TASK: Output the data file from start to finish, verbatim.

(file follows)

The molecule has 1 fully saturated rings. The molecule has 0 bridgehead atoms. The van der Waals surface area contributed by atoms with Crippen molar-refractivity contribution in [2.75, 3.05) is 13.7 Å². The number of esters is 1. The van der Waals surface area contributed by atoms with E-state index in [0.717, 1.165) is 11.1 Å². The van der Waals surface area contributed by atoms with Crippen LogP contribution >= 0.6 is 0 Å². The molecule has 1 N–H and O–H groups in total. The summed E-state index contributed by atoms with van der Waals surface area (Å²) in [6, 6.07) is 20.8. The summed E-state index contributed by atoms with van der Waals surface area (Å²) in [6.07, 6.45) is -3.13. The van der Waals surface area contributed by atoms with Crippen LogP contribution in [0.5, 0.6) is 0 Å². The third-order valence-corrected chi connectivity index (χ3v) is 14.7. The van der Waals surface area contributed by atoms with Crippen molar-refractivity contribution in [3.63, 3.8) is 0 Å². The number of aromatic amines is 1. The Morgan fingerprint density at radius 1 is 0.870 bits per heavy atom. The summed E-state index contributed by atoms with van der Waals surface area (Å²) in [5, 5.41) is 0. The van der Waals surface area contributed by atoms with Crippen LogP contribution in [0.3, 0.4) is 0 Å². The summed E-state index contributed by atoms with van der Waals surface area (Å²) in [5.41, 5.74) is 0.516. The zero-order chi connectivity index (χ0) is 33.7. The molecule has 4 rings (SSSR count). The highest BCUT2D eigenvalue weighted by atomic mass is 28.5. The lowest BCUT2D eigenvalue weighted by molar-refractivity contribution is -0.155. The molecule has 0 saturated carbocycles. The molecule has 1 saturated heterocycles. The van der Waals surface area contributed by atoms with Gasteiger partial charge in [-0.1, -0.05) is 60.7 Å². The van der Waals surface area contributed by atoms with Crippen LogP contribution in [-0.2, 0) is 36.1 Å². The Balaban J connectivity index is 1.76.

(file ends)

The molecule has 1 fully saturated rings. The molecule has 0 bridgehead atoms. The van der Waals surface area contributed by atoms with Crippen molar-refractivity contribution in [2.75, 3.05) is 13.7 Å². The number of esters is 1. The van der Waals surface area contributed by atoms with E-state index in [0.717, 1.165) is 11.1 Å². The van der Waals surface area contributed by atoms with Crippen LogP contribution >= 0.6 is 0 Å². The molecule has 1 N–H and O–H groups in total. The summed E-state index contributed by atoms with van der Waals surface area (Å²) in [6, 6.07) is 20.8. The summed E-state index contributed by atoms with van der Waals surface area (Å²) in [6.07, 6.45) is -3.13. The van der Waals surface area contributed by atoms with Crippen LogP contribution in [0.5, 0.6) is 0 Å². The third-order valence-corrected chi connectivity index (χ3v) is 14.7. The van der Waals surface area contributed by atoms with Crippen molar-refractivity contribution in [3.63, 3.8) is 0 Å². The number of aromatic amines is 1. The Morgan fingerprint density at radius 1 is 0.870 bits per heavy atom. The summed E-state index contributed by atoms with van der Waals surface area (Å²) in [5, 5.41) is 0. The van der Waals surface area contributed by atoms with Crippen LogP contribution in [0.3, 0.4) is 0 Å². The summed E-state index contributed by atoms with van der Waals surface area (Å²) in [5.41, 5.74) is 0.516. The zero-order chi connectivity index (χ0) is 33.7. The molecule has 4 rings (SSSR count). The highest BCUT2D eigenvalue weighted by atomic mass is 28.5. The lowest BCUT2D eigenvalue weighted by molar-refractivity contribution is -0.155. The molecule has 0 saturated carbocycles. The molecule has 1 saturated heterocycles. The van der Waals surface area contributed by atoms with Gasteiger partial charge in [-0.1, -0.05) is 60.7 Å². The van der Waals surface area contributed by atoms with Crippen LogP contribution in [-0.2, 0) is 36.1 Å². The Balaban J connectivity index is 1.76.